TLDR: Here is how final result will look like (that small thing at bottom right):

Recently, I really fell in love with FZF. FZF is really awesome fuzzy finder for command-line. I started to use to navigate basically everything, starting with searching through zsh history and ending with controlling my music player with it. FZF looks like this (taken from official repository, because I am too lazy to make pretty gifs):

And in between, there is Vim. I am using FZF and fzf.vim plugins for Vim to:

  • Navigate buffer
  • Search in tags
  • Open files
  • Search in vim documentation
  • Search through all text files in my current directory (not using this very much, but it is neat how fast it is with ripgrep set as FZF grepping program)

And now, I am also using it for completion instead of default Vim completion popup. Awesome, right? I agree that it is maybe a bit overkill and maybe I will switch back to completion popup, but right now I am super happy with it (and spent too many hours making it work to just dump it) so I decided to write shitty blog post with my bad english about how awesome it is and how awesome AM I.


  • FZF (of course)
  • completor.vim (this one is optional, and required only for context-sensitive completion)

Let’s get started

So, here is the custom completion function:

let g:fuzzyfunc = &omnifunc

function! FuzzyCompleteFunc(findstart, base)
  let Func = function(get(g:, 'fuzzyfunc', &omnifunc))
  let results = Func(a:findstart, a:base)

  if a:findstart
    return results

  if type(results) == type({}) && has_key(results, 'words')
    let l:words = []
    for result in results.words
      call add(words, result.word . ' ' .
  elseif len(results)
    let l:words = results

  if len(l:words)
    let result = fzf#run({ 'source': l:words, 'down': '~40%', 'options': printf('--query "%s" +s', a:base) })

    if empty(result)
      return [ a:base ]

    return [ split(result[0])[0] ]
    return [ a:base ]

This function first gathers results from calling defined g:fuzzyfunc (that we set to vim omnifunc) and then sends it to fzf#run function, that is function from fzf plugin for vim and this function will open small FZF split at bottom what will be used as filter for our results. Then it returns single filtered result from this function.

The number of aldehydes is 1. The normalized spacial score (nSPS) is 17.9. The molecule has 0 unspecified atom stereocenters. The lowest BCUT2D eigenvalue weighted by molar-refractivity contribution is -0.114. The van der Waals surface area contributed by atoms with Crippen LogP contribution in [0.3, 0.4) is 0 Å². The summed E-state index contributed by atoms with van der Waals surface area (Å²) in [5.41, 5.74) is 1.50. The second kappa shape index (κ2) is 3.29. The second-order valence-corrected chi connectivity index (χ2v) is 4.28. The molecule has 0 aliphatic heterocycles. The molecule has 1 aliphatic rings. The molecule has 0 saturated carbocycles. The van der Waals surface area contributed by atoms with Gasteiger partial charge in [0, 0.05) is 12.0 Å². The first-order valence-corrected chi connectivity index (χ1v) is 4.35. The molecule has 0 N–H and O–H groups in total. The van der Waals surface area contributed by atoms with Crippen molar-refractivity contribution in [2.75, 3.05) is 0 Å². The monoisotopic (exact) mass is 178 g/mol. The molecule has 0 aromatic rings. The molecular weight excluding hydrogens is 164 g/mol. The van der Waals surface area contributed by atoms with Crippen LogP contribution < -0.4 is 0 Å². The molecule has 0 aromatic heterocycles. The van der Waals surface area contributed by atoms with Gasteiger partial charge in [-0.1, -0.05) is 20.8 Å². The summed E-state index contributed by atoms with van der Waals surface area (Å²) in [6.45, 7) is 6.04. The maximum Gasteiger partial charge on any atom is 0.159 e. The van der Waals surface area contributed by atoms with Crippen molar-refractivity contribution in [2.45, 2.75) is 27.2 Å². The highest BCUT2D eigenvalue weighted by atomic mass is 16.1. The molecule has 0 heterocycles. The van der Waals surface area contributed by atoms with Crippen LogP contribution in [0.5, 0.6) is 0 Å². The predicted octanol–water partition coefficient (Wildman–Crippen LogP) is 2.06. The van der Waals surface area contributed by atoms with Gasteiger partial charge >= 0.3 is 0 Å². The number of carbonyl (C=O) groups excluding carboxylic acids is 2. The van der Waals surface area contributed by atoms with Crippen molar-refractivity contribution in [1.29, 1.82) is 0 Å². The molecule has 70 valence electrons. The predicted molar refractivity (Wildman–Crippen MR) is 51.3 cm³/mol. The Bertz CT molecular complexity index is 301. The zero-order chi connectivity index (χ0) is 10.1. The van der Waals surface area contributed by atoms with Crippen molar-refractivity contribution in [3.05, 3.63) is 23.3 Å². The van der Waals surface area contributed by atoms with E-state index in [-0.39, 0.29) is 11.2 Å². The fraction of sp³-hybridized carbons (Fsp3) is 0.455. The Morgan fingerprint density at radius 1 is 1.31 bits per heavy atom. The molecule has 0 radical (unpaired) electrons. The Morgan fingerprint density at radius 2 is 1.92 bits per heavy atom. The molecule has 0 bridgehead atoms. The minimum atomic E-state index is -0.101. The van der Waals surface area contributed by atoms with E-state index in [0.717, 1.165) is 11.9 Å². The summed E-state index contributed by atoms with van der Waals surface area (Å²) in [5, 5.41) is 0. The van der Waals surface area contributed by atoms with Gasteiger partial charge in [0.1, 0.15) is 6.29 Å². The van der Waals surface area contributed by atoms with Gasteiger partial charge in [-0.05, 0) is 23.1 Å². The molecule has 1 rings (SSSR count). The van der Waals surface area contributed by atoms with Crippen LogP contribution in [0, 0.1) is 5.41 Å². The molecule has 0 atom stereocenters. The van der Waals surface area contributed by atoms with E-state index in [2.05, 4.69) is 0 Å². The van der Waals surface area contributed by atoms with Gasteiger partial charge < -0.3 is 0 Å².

Now, to actually use this, we can set our complete function as completefunc:

set completefunc=FuzzyCompleteFunc
set completeopt=menu

completeopt modification is needed to tell vim to automatically match completion if there is only one result (and our custom completion function will return only one result). This change will make FZF with completion trigger after pressing Control-X and then Control-U. But, this option will not work with completor.vim (will talk about this later), because it is setting it’s own completefunc, so we need to make small hack. So second (and better) option is to create your own trigger (as I did in my own vimrc) and not mess with completefunc and completeopt and leave them free for other plugins (like completor.vim):

function! FuzzyFuncTrigger()
  setlocal completefunc=FuzzyCompleteFunc
  setlocal completeopt=menu
  call feedkeys("\<c-x>\<c-u>", 'n')

imap <c-x><c-j> <c-o>:call FuzzyFuncTrigger()<cr>

This will add new trigger, Control-X and then Control-J that will trigger FZF completion. This is nice and stuff, but triggerring completion with Control-X and Control-J… triggers me. But auto popups too, so let’s make completion to be triggered by TAB:

function! TabComplete()
  let col = col('.') - 1

  if !col || getline('.')[col - 1] !~# '\k'
    call feedkeys("\<tab>", 'n')

  call feedkeys("\<c-x>\<c-j>")

inoremap <silent> <tab> <c-o>:call TabComplete()<cr>

If you chose to use completefunc option instead of custom trigger with Control-X and then Control-J, then just replace <c-j> with <c-u> in above snippet. And now, let’s try to integrate this with completor.vim.

Using FZF with completor.vim

So first, you are maybe asking what is completor.vim? In short it is some sort of async completion thingy for Vim. Faster completion, no lags and stuff. But this is not why I chose it. I chose it because it have awesome completion function that I can wrap in FZF. This completion function is deciding if it will run file completion, buffer completion, it’s internal async completion for supported languages or omnicompletion. So, that is why. So, just go and get it. Or just keep using omnifunc.

So, thanks to previous awesome impletentation of FuzzyCompleteFunc all we need to do is adjust g:fuzzyfunc:

let g:fuzzyfunc = 'completor#completefunc'

completor#completefunc is internal completion function of completor.vim that is returning results in same format as omnifunc, but they are context sensitive (as I wrote earlier).

Final words

Now, place whatever you want from here to your .vimrc, and we are done. Yes, we are done, really.

I will try to write more articles about some cool random stuff I am doing with Vim and Tmux (if I will have time) so stay tuned (or not, whatever).

Also, here are my dotfiles that contains everything mentioned in this post and a lot more and here is my .vimrc

EDIT: Updated post with better completion function and with images (woohooo)